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Everything posted by path40a

  1. Now I want to watch it again!! You're in luck, it's on TCM this Saturday (September 2nd) at 3:15 PM ET!
  2. The first week of September (starting Friday) has some notables worth mentioning: I haven't seen The Mouse That Roared (1959) with Peter Sellers, and will be looking forward to this TCM premiere Friday night in prime-time (unless I'm watching the U.S. Open instead;-) Saturday's lineup is very good from 10 AM to 3:30 AM ET with only a few bumps (early) in between. Sunday's lineup includes what was to be the TCM premiere of Robert Duvall's Oscar winning performance in Tender Mercies (1983), but this one actually aired earlier this month when he replaced Doris Day during Summer Under
  3. Judith, I hope you will consider participating (I loved reading through your imdb.com reviews, thanks for sharing your 'handle'). I saw your question, before you edited it, and wanted to post links to the two previous challenge threads for you, and other newer contributors that may not have been here: http://forums.turnerclassicmovies.com/jive/tcm/thread.jspa?threadID=77842&start=210#7781430 http://forums.turnerclassicmovies.com/jive/tcm/thread.jspa?threadID=80124&start=135#7794350
  4. I agree, if more time (another week?) is needed to get more participation, great. In addition to those regular challenge participants, I would truly love to see first time entries from: movieman, JackBurley, songbird, coffeedan, mongo, vallo, feaito, bollywood, DavidE, moira, sandy, Edgecliff, NZ, and so many of the others (newbies through veterans; sorry if I inadvertently left 'you' out) who have contributed their vast film knowledge to these boards. I hope that they will consider doing the challenge first, before just accepting somebody else's invitation to be their Guest Programmer.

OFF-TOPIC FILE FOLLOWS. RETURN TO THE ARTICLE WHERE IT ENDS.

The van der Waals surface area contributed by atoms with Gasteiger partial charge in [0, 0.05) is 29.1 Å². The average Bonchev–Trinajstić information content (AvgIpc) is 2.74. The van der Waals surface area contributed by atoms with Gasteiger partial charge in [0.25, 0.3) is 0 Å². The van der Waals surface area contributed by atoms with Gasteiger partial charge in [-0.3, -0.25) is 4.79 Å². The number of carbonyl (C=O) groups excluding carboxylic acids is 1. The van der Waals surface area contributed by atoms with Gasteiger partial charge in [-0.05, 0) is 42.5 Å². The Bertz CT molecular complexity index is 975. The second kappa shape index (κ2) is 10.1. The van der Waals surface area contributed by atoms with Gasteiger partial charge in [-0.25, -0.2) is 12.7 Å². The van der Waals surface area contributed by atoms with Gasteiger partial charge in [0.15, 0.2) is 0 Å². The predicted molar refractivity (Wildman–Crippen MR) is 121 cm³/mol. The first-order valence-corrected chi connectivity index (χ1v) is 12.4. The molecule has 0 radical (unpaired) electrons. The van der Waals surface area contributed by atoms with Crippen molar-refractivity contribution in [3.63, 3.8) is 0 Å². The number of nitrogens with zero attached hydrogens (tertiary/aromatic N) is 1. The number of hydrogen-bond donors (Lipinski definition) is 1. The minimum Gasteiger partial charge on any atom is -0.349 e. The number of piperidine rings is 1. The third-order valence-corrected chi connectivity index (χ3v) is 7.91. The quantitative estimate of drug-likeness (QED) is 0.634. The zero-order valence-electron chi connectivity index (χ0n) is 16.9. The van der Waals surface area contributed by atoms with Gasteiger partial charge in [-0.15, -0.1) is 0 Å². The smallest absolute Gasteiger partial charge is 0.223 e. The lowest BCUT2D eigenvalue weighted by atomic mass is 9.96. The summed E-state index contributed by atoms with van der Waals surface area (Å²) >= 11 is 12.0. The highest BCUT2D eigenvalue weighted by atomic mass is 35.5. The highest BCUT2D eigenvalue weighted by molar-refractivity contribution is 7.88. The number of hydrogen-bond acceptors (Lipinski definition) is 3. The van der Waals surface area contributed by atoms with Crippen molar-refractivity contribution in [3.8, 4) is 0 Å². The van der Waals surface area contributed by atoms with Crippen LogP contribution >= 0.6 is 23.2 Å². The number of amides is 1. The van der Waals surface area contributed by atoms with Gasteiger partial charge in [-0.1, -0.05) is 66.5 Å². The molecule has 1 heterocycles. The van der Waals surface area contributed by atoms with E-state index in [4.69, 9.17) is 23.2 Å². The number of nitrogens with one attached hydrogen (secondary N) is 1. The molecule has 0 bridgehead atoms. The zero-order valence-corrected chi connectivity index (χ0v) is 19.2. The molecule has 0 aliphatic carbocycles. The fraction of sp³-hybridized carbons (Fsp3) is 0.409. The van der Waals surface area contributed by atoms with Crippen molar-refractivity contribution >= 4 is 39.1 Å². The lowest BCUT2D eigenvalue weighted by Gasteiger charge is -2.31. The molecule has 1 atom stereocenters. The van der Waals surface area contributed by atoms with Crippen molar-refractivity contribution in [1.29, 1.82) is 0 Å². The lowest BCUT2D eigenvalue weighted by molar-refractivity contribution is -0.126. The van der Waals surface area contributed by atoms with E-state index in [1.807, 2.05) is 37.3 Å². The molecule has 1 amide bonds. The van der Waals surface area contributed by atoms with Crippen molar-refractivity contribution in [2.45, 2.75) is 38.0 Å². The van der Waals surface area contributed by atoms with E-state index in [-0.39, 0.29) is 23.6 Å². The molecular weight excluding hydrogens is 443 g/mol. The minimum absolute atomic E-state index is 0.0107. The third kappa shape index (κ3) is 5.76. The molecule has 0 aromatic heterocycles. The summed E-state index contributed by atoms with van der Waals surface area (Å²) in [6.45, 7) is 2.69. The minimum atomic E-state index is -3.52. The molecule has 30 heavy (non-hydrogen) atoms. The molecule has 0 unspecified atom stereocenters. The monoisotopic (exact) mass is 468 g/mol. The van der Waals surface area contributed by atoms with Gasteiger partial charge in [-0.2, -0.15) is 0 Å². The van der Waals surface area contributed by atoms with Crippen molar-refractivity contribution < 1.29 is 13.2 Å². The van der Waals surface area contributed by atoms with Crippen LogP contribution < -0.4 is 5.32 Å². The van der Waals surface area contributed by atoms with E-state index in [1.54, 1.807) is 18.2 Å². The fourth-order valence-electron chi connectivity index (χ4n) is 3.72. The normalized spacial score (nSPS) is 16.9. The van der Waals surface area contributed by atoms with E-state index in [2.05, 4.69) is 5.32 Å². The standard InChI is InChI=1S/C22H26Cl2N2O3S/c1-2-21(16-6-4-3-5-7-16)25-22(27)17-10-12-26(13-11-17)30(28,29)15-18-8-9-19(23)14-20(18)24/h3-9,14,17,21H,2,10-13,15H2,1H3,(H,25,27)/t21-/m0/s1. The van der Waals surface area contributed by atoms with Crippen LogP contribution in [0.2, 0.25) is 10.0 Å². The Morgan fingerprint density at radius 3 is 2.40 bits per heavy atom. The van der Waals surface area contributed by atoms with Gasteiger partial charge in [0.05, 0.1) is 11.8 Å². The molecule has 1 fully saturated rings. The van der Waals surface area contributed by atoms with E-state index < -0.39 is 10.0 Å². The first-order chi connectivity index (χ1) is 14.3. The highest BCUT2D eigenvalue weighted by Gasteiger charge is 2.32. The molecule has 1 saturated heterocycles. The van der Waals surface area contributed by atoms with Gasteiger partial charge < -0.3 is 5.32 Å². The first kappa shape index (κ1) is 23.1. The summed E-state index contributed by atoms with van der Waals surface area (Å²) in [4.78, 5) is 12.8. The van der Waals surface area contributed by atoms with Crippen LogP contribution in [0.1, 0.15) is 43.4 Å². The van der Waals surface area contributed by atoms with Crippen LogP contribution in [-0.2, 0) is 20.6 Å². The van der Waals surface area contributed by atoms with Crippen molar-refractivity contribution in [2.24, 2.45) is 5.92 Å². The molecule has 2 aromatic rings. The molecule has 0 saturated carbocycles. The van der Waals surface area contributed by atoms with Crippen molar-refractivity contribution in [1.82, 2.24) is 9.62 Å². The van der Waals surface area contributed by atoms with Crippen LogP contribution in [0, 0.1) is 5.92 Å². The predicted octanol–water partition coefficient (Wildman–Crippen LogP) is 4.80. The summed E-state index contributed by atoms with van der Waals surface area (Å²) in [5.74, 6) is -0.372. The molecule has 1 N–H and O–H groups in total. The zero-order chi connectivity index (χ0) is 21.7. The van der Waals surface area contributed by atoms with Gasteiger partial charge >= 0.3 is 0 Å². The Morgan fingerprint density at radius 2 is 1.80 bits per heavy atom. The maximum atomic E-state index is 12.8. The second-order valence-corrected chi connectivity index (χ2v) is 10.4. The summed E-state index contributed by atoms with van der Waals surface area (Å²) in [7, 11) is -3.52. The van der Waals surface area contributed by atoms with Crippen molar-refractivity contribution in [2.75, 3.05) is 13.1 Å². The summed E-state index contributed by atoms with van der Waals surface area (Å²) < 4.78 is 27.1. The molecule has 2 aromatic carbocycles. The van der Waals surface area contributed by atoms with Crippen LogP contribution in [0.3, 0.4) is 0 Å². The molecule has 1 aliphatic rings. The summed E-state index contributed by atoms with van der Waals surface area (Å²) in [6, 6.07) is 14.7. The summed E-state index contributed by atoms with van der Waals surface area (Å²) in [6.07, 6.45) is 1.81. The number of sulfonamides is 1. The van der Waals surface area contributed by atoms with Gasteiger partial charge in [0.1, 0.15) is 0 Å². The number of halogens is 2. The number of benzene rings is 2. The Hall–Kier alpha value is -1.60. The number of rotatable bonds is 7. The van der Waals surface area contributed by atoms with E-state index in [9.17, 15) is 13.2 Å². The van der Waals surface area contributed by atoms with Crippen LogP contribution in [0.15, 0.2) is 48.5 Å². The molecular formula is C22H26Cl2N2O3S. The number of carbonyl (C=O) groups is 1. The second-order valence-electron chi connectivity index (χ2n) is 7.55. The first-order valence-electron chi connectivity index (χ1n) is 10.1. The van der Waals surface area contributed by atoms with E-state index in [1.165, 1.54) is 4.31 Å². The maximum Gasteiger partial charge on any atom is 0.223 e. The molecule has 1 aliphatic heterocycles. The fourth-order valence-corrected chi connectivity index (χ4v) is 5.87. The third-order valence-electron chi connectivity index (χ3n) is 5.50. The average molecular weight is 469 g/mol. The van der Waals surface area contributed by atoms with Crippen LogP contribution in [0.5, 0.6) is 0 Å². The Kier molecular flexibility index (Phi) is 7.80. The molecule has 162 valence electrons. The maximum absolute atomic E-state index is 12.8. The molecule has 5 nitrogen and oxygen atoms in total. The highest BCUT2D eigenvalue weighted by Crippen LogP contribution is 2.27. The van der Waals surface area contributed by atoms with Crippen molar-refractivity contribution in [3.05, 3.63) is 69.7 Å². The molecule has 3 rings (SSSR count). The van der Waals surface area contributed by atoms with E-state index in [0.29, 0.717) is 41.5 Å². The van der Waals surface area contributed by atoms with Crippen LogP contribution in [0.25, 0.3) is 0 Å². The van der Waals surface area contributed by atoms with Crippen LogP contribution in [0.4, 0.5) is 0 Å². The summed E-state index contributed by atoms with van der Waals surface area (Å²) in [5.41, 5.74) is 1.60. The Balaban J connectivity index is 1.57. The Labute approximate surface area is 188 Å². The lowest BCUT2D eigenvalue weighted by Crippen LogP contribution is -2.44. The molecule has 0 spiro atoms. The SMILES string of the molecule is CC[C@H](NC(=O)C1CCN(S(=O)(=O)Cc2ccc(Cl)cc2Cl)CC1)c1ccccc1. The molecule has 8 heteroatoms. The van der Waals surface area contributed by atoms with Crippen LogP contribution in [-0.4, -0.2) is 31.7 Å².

5. Thank you very much for your response, tcmprogrammer! I know we will all look forward to more information on the subject. Additionally, I was asking a question about the "sticky note" capability Lynn had asked for initially, a way for frequently asked questions to be easily accessible and pointed to since many of the same questions arise time after time. Perhaps TCMWebAdmin can provide more info on that subject. Thanks again.
  6. Kyle, this looks like a great challenge! Thanks for doing it. I (for one) have been silent on this topic because I didn't think I'd have the time to participate. But, after reading your exciting 'new' (flexible) rules, and the fact that I'll have till October 1st to complete my entry, I'm pretty sure that I can find the time to try my hand at this again.
  7. I like this one too and thought one of the most impressive things, other than the dual (or duel) father figure roles (I'm always keen to these) you've mentioned, is the tasks John Wayne and/or his character can do. A man of the West had to be able to do so many things and Wayne the veteran Western actor provides his role with what it takes (e.g. he's up to the demands of the part).